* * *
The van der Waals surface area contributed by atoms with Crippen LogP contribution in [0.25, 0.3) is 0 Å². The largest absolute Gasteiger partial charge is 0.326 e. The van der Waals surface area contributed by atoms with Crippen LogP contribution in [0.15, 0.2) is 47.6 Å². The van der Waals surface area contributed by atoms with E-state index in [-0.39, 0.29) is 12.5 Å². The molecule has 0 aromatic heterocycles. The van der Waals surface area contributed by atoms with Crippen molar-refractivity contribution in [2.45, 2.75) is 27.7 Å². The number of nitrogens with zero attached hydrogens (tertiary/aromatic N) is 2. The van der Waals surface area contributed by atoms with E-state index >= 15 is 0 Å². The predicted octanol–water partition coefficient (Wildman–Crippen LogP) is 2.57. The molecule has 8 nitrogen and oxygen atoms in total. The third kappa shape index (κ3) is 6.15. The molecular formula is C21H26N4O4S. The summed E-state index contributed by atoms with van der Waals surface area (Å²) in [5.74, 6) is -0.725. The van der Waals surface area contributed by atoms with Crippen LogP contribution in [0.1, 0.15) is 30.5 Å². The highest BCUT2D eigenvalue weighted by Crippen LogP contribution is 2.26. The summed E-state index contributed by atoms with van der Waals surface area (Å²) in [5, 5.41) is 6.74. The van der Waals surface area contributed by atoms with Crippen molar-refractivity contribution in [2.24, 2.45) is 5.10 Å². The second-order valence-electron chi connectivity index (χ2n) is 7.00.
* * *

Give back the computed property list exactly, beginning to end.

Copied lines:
The van der Waals surface area contributed by atoms with Crippen LogP contribution in [0.25, 0.3) is 0 Å². The largest absolute Gasteiger partial charge is 0.326 e. The van der Waals surface area contributed by atoms with Crippen LogP contribution in [0.15, 0.2) is 47.6 Å². The van der Waals surface area contributed by atoms with E-state index in [-0.39, 0.29) is 12.5 Å². The molecule has 0 aromatic heterocycles. The van der Waals surface area contributed by atoms with Crippen molar-refractivity contribution in [2.45, 2.75) is 27.7 Å². The number of nitrogens with zero attached hydrogens (tertiary/aromatic N) is 2. The van der Waals surface area contributed by atoms with E-state index >= 15 is 0 Å². The predicted octanol–water partition coefficient (Wildman–Crippen LogP) is 2.57. The molecule has 8 nitrogen and oxygen atoms in total. The third kappa shape index (κ3) is 6.15. The molecular formula is C21H26N4O4S. The summed E-state index contributed by atoms with van der Waals surface area (Å²) in [5.74, 6) is -0.725. The van der Waals surface area contributed by atoms with Crippen LogP contribution in [0.1, 0.15) is 30.5 Å². The highest BCUT2D eigenvalue weighted by Crippen LogP contribution is 2.26. The summed E-state index contributed by atoms with van der Waals surface area (Å²) in [5, 5.41) is 6.74. The van der Waals surface area contributed by atoms with Crippen molar-refractivity contribution in [2.24, 2.45) is 5.10 Å². The second-order valence-electron chi connectivity index (χ2n) is 7.00.